Satellite information and space-based monitoring play an increasing role in the Russian economy. Studying the Earth from space can help scientists to understand how global ecosystems and the climate interact. This could make it easier to predict man-made and natural emergencies, such as the recent events in the Kerch Strait.
The Federal Space Research Program for 2006-2015 says that in order to deal with such emergencies it will be necessary to monitor 20-30 million square kilometers - the area covered by Russia and its key zones of economic interest - by 2010.
According to the program, some regions will need to be monitored at intervals of one to three hours at a resolution of 1-5 meters. By 2015, the total area to be monitored must be increased to 50-70 million square kilometers.
The financial problems that plagued Russia's space effort in the 1990s denied the country's scientists the possibility of obtaining remote sensing information from their own satellites.
Today the situation is changing.
In August 2005, Russia launched the Monitor-E - a small satellite whose image resolution is between 8 and 20 meters. Although the satellite is considered a trial project, the information it has gathered is already widely used.
Launched in June 2006, Resurs-DK1, Russia's first high-detail imaging spacecraft, with a resolution of down to 1 meter, can transmit imagery to the Earth in real time. It has now been in regular operation for more than a year since completing its flight tests.
Aside from fulfilling special missions, DK1 can monitor the ecological situation and obtain on-the-spot information about emergencies and natural disasters.
Under the program, the fleet of natural-resources satellites must include meteorological observation craft (three Meteors and one Elektra in a geostationary orbit); Earth monitoring craft (two Kanopus-V and two Resurs craft); and two dual-capable craft (radar-carrying Arkons).
Gerbert Yefremov, general director and designer at NPO Mashinostroyenia, says his company will launch a small radar-equipped spacecraft with a resolution of down to 1 meter in 2008. Called Kondor-E, it is being developed independently under the "Pragmatic Space" program.
Combined, these craft will form as impressive a fleet as any assembled during the hey-day of Soviet space exploration.
Earth observation is now second only to communications in satellite activity. However, the experience of other countries suggests that earth observation systems seldom recoup more than 10% of their development and deployment costs.
This makes it advisable to shift some of the financial burden to commercial firms interested in the use of such systems. One is Gascom, a telecommunications arm of Russian energy giant Gazprom, which developed and is operating the Yamal satellite communications and broadcasting system.
Space-based earth observation is also important for monitoring oil and gas facilities. Combined with geological surveys and production data, satellite images provide reliable information that oil and gas companies can use to organize and speed up production.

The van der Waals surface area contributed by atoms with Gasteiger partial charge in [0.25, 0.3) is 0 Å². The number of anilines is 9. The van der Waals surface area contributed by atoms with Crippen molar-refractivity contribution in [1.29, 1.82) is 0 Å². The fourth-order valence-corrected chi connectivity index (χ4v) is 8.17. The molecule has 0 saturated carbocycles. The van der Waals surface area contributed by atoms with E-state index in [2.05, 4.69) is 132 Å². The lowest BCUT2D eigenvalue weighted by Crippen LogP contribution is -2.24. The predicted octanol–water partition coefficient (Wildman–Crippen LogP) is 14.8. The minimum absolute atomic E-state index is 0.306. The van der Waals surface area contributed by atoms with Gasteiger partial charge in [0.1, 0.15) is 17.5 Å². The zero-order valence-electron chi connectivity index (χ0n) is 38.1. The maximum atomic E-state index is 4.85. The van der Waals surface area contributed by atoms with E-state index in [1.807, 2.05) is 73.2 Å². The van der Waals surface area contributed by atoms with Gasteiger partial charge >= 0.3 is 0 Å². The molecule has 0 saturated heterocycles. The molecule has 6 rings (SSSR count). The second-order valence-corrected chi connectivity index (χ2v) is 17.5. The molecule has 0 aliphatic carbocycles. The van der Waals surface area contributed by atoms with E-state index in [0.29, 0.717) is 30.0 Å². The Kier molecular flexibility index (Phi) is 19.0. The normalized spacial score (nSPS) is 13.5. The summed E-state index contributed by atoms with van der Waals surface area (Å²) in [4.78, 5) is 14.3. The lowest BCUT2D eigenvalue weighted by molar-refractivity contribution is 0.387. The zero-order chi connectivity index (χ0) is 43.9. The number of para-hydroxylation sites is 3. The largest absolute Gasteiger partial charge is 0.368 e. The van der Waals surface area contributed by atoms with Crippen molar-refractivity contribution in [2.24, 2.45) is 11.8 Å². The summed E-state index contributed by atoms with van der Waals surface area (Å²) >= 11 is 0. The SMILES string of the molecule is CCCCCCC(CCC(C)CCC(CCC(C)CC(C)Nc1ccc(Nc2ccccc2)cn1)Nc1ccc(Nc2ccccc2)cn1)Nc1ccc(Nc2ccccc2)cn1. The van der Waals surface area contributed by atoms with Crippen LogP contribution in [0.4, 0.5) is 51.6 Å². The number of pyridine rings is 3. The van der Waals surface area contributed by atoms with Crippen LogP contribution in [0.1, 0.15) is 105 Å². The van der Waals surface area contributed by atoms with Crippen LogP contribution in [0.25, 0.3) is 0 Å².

In choosing the pipeline routes, for example, information from satellites can reduce laying costs by 15-30%.
The 2006-2015 program also includes a space monitoring and mapping project called Smotr, designed to help companies explore and develop gas deposits, and subsequently produce and transport gas and condensate.
The system is being developed by the Energia Space and Rocket Corporation.
The project differs fundamentally from other earth observation programs: it contains several spacecraft with diverse equipment: two optoelectronic craft for detailed and panoramic observation and two or three radar spacecraft for all-weather monitoring.
Although its primary goal is to serve the oil and gas industry, the system will be able to provide surveying for all branches of the economy.
The system layout is governed by weather conditions in areas where the main gas facilities are located. Most regions exhibit virtually solid cloud coverage for about 70-80% of the time. Many oil and gas facilities are located north of the Arctic Circle, where observation in the visible spectrum is impossible during the long polar night.
Hence, synthetic aperture radar was chosen as the main observational instrument for the system, allowing all-weather and round-the-clock monitoring.
The radar tandem also offers the unique possibility of obtaining so-called radio-interferograms - essential for building high-precision digital models of the terrain.
Radar satellites also help to map earth subsidence in pipeline laying areas.
The active life of each spacecraft is no less than 7 to 10 years. To pick up images from the Smotr system it is planned to use not fewer than three ground stations strategically placed across Russia in such a way as to ensure continuous reception at every stage of orbit.
The system is scheduled to be deployed in 2009-2010 - or tomorrow, by the standards of the space industry. This is a tall order, especially as some of the systems - an optoelectronic monitoring capability with submeter resolution, for example - will have to be developed from scratch.
Stringent requirements for orientation and stabilization will also need an improved system of spacecraft guidance and navigation.
Yury Zaitsev is an analyst at the Russian Academy of Sciences' Institute of Space Research.
The opinions expressed in this article are the author's and do not necessarily represent those of RIA Novosti.